World Mental Health Day 2019: How Someone's Language Can Show Signs of Suicidal Tendencies
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WHO estimates that one in four people in the world will be affected by mental or neurological disorders at some point in their lives. Around 450 million people currently suffer from such conditions, placing mental disorders among the leading causes of ill-health and disability worldwide. Globally, the total number of people with depression was estimated to exceed 300 million in 2015, equivalent to 4.3 percent of the world’s population. Depression is ranked as the single largest contributor to global disability (7.5 percent of all years lived with disability in 2015). At its worst, depression can lead to suicide, over 800 000 people die due to suicide every year. Suicide is the second leading cause of death in 15 to 29-year-olds. National Suicide Prevention Week 2019 Date and Significance: 8 Facts About Suicide You Didn't Know. 

Suicide is a tragic reaction to stressful life situations. But it can be prevented. Whether you're considering suicide or know someone who feels suicidal, learn suicide warning signs and how to reach out for immediate help and professional treatment.

Signs of suicidal ideation can be evident in the language used by the person. Be it a friend, a family member, spouse or coworker, listening intently to the person's use of words and language can give you some clues. Identifying them and seeking timely intervention can help save a life. Here are some of the language signs of depression and suicide:

Threats of Killing Self

This is the most obvious sign of suicidal ideation. The person may explicitly talk about killing themselves or hint at it. If you see such signs, do not say anything provocative. At this stage, the person may already be at the brink.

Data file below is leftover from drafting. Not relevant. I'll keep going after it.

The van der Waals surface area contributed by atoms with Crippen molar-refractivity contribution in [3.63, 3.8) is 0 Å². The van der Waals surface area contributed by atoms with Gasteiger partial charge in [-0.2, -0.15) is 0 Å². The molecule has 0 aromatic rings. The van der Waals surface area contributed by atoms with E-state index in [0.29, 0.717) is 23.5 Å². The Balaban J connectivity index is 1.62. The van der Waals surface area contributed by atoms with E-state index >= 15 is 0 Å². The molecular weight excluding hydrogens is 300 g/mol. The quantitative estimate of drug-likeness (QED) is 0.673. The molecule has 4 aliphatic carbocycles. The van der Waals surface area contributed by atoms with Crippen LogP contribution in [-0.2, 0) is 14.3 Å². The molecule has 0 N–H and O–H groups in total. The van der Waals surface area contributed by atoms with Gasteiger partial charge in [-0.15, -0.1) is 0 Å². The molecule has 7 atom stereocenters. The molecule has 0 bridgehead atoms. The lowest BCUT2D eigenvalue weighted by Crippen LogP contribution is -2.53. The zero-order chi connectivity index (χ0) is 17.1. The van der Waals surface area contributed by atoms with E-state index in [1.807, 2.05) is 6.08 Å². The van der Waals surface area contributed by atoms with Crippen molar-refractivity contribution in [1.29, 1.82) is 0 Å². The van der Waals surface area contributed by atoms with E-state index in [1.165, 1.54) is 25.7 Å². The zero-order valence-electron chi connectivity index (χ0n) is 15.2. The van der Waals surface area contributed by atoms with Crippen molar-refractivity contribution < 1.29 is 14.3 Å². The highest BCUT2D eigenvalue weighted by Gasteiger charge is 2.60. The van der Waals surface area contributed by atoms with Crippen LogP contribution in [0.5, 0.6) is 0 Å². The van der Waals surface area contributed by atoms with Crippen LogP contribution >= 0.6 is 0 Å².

Declaring They Want to be Left Alone

A person who is contemplating suicide may become aloof. People with suicidal tendencies may request friends and family to leave them alone. If they are turning reclusive and speak about being alone, it's a red flag.

Death Talks

Talking about death without explicitly implying suicide is a sign of mental distress. If the person has suicide on his or her mine, talks about death may become common.

Aggressive Language

It's common for people who are contemplating suicide to turn aggressive towards others. This aggression may be evident in the person's language.

Saying Thanks or Confessing

Someone who has planned to commit suicide may make last calls to their friends and family, expressing gratitude and thanks. They may even ask for forgiveness or confess to a wrong-doing.

Language is a mirror of the mind. It can inadvertently give away the intent of the person. If someone you know has been depressed lately, pay special attention to their choice of words.